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All the Perl that's Practical to Extract and Report

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  • Especially if we're talking about only a few. Emailing 100 people that their distros are immensely used and still fail quite a lot sounds reasonable, but I think it's more than fair to email 10 people.

    FAIL 100 can really help us focus efforts on bug resolution. Imagine a group in the community (composed of the community) that helps weave out bugs in CPAN/DarkPAN/whatever. Now, if they could only know which distros need the most hand... oh wait! Now they do!

    At any case, how hard can it be to email back and s

    • At any case, how hard can it be to email back....

      You don't get to decide that for other people receiving automated bulk mail.

      • True. I don't get to decide it, but I can reply to Adam's request for anyone's opinion, and per my opinion, I think that receiving one little measly email that you can just press the "Reply" button and say "no more for me" isn't the worst thing.

        I thought we're talking about some heavy-weight programmers (in a matter of skill, not body weight) that can write extremely useful modules. I would like to think that they can read an email and that they probably have some program that has a "reply" function or can

        • There is no general purpose agreement that by uploading something to PAUSE you grant permission for anyone with spare time and the desire to analyze what you uploaded has the right to send you automated e-mail as he or she sees fit.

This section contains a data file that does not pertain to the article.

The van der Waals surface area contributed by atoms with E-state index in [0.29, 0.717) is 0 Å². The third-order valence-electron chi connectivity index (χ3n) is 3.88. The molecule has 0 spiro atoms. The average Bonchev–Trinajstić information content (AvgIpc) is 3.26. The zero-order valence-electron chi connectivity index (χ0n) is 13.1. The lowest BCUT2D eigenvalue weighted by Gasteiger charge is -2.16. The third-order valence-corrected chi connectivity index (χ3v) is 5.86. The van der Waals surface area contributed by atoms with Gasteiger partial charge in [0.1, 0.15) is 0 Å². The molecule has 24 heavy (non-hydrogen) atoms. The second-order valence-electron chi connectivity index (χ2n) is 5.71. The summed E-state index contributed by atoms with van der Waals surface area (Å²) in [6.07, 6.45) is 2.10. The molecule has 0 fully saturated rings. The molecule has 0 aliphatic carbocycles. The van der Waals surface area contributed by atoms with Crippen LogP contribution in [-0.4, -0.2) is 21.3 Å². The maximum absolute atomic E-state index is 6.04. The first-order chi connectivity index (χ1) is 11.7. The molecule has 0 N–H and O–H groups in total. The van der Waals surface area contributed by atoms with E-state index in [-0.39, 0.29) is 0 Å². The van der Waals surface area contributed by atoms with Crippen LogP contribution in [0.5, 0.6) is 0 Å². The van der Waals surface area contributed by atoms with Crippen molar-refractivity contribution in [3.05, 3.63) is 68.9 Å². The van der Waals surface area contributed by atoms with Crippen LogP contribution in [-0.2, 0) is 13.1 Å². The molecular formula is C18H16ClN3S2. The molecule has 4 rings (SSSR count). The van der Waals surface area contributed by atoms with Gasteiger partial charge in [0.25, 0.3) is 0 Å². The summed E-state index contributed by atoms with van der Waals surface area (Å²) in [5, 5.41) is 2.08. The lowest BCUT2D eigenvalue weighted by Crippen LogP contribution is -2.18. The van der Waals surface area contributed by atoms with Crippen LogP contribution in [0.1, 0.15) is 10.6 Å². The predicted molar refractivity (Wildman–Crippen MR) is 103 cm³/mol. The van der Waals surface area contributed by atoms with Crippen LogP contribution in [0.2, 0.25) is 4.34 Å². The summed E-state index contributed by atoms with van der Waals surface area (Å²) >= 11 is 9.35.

That fails the categorical imperative test. You may not be a Kantian (I'm not), but it's still a useful gauge for behavior.

          • There is no general purpose agreement that by uploading something to PAUSE you grant permission for anyone with spare time and the desire to analyze what you uploaded has the right to send you automated e-mail as he or she sees fit.

            Can we agree that uploading to CPAN is an act of publishing, ie. that it means that the author expects other people to take notice of the existence of the code, at a bare minimum? Can we further agree that reasonable people who upload code to CPAN will expect that other people may even go so far as to use it if the uploaded code turns out to be useful to them? If so, then when should agree that we can assume that authors would not be surprised that there may be users who come to depend, possibly even for their livelihood, on those uploaded things.